What is relevant to the debate is that we are talking about £100 million. Yes, it is a lot of money, but it has to be put in context, as it is £100 million out of a total of £17 billion spent on education. We are introducing a very modest increase, which is tied to the retail price index, as is right at this stage. It allows us to balance the real benefits brought to many pupils and parents, by giving them access to an area of education to which they would not otherwise have access. We have proposed a modest increase to allow that to continue, which will be of great value not only to parents and pupils, but to society because it will provide diversity in education, in which Conservative Members passionately believe. It is right to say that we should consider outputs and not inputs. That is the theme for the Department for Education and the Secretary of State for Education, and in the maintained sector and beyond. We must ask ourselves how much young people benefit from the assisted places scheme and we are doing so.

Mr. Jamieson : Before the Minister concludes his speech, will he deal with the points that I made to him ? If independent schools are so good, what have they to fear from having a four-year Ofsted report that will be made public to parents in particular ?

Mr. Forth : At the risk of incurring your wrath, Mr. Deputy Speaker, I shall say that independent schools have nothing to fear from that. These are matters for Ofsted, an independent department of Government. I am sure that Ofsted will want to move in the direction that the hon. Gentleman suggests. It has nothing to fear and nor have we. In the first place, he should take the matter up directly with Ofsted. We can return to the issues as appropriate, but not in this debate.

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Dr. Spink : Bearing in mind the fact that the hon. Member for Sedgefield (Mr. Blair) took advantage of the independent sector, does not my hon. Friend believe that it is singularly hypocritical of the Opposition to oppose the uprating ? Such opposition could deny able children of poor families the opportunity to take advantage of the independent sector.

Mr. Forth : My hon. Friend is right. I hope that before deciding how to vote on this matter hon. Members on both sides of the House will give serious thought to what would happen if we were to deny parents and pupils the modest uprating. They should think of the children who would be denied access to the excellence of the independent sector. That is what is at stake ; that is the issue. I hope that hon. Members will whole-heartedly support the regulations. Question put :--

The House divided : Ayes 191, Noes 160.

Division No. 299] [9.57 pm


Ainsworth, Peter (East Surrey)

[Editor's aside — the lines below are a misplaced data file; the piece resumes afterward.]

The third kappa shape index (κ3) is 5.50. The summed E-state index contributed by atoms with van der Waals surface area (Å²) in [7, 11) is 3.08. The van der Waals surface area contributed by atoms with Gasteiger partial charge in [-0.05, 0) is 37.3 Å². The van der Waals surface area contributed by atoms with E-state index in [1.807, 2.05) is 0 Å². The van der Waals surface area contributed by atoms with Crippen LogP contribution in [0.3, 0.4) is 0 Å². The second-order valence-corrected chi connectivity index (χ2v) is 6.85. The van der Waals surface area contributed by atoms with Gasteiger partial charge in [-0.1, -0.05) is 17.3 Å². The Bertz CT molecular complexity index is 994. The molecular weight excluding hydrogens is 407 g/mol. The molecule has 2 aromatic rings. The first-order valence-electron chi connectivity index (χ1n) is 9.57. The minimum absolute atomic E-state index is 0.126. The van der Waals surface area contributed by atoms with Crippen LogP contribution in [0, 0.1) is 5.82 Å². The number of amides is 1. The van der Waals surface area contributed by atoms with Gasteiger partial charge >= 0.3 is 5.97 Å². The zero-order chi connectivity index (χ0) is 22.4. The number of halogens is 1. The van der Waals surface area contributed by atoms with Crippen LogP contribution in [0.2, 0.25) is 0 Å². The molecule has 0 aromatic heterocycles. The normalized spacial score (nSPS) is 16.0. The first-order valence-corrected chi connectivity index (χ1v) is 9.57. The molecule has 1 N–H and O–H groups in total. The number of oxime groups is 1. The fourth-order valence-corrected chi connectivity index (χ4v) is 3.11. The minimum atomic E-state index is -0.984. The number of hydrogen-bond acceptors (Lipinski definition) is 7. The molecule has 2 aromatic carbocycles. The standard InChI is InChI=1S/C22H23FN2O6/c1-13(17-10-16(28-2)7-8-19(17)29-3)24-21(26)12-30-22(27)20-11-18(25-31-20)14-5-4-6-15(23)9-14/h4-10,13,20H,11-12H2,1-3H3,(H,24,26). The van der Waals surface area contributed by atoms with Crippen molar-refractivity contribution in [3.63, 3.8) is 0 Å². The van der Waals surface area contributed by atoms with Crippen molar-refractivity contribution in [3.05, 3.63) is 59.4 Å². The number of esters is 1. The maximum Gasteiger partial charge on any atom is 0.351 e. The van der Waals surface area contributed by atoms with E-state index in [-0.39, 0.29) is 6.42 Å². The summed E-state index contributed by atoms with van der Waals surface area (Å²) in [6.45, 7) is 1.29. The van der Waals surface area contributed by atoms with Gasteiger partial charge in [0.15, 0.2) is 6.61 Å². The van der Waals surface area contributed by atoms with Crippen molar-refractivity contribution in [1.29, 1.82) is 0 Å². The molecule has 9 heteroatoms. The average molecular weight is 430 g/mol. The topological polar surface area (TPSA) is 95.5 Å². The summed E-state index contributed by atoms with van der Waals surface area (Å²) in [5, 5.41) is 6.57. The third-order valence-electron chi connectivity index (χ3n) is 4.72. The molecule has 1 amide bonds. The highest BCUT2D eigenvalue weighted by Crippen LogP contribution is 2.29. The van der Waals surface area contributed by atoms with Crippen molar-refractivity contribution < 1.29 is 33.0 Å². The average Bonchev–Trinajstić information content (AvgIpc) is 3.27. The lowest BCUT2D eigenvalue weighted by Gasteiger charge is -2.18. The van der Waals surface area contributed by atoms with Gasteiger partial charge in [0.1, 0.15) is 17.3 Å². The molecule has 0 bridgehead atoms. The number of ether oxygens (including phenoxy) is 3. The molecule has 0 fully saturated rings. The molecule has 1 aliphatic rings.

Alison, Rt Hon Michael (Selby)

Alton, David

Amess, David

Arbuthnot, James

Arnold, Jacques (Gravesham)

Arnold, Sir Thomas (Hazel Grv)

Ashby, David

Aspinwall, Jack

Atkins, Robert

Atkinson, Peter (Hexham)

Baker, Nicholas (Dorset North)

Banks, Matthew (Southport)

Banks, Robert (Harrogate)

Beggs, Roy

Bellingham, Henry

Beresford, Sir Paul

Booth, Hartley

Bowis, John

Brandreth, Gyles

Brazier, Julian

Bright, Graham

Brown, M. (Brigg & Cl'thorpes)

Browning, Mrs. Angela

Burt, Alistair

Butcher, John

Butterfill, John

Carrington, Matthew

Carttiss, Michael

Cash, William

Channon, Rt Hon Paul

Clappison, James

Clark, Dr Michael (Rochford)

Clifton-Brown, Geoffrey

Coe, Sebastian

Conway, Derek

Coombs, Anthony (Wyre For'st)

Cope, Rt Hon Sir John

Couchman, James

Cran, James

Davies, Quentin (Stamford)

Davis, David (Boothferry)

Day, Stephen

Deva, Nirj Joseph

Devlin, Tim

Douglas-Hamilton, Lord James

Dover, Den

Duncan, Alan

Duncan-Smith, Iain

Dunn, Bob

Durant, Sir Anthony

Dykes, Hugh

Eggar, Tim

Elletson, Harold

Emery, Rt Hon Sir Peter

Evans, David (Welwyn Hatfield)

Evans, Nigel (Ribble Valley)

Fabricant, Michael

Fenner, Dame Peggy

Fishburn, Dudley

Forman, Nigel

Forsyth, Michael (Stirling)

Forth, Eric

Fox, Dr Liam (Woodspring)

Fox, Sir Marcus (Shipley)

Freeman, Rt Hon Roger

French, Douglas

Fry, Sir Peter

Gallie, Phil

Gardiner, Sir George

Garel-Jones, Rt Hon Tristan

Gillan, Cheryl

Goodson-Wickes, Dr Charles

Gorst, Sir John

Greenway, Harry (Ealing N)

Greenway, John (Ryedale)

Griffiths, Peter (Portsmouth, N)

Gummer, Rt Hon John Selwyn

Hague, William

Hamilton, Rt Hon Sir Archie

Hampson, Dr Keith

Hanley, Jeremy

Hargreaves, Andrew

Harris, David

Haselhurst, Alan

Hawkins, Nick

Hawksley, Warren

Hayes, Jerry

Heald, Oliver

Hendry, Charles

Hill, James (Southampton Test)

Horam, John

Hordern, Rt Hon Sir Peter

Howell, Sir Ralph (N Norfolk)

Hughes Robert G. (Harrow W)

Hunter, Andrew

Jack, Michael

Jackson, Robert (Wantage)

Jenkin, Bernard

Jessel, Toby

Johnson Smith, Sir Geoffrey

Jones, Gwilym (Cardiff N)

Jones, Robert B. (W Hertfdshr)

Jopling, Rt Hon Michael

Kellett-Bowman, Dame Elaine

Kilfedder, Sir James

King, Rt Hon Tom

Knapman, Roger

Knight, Greg (Derby N)

Knight, Dame Jill (Bir'm E'st'n)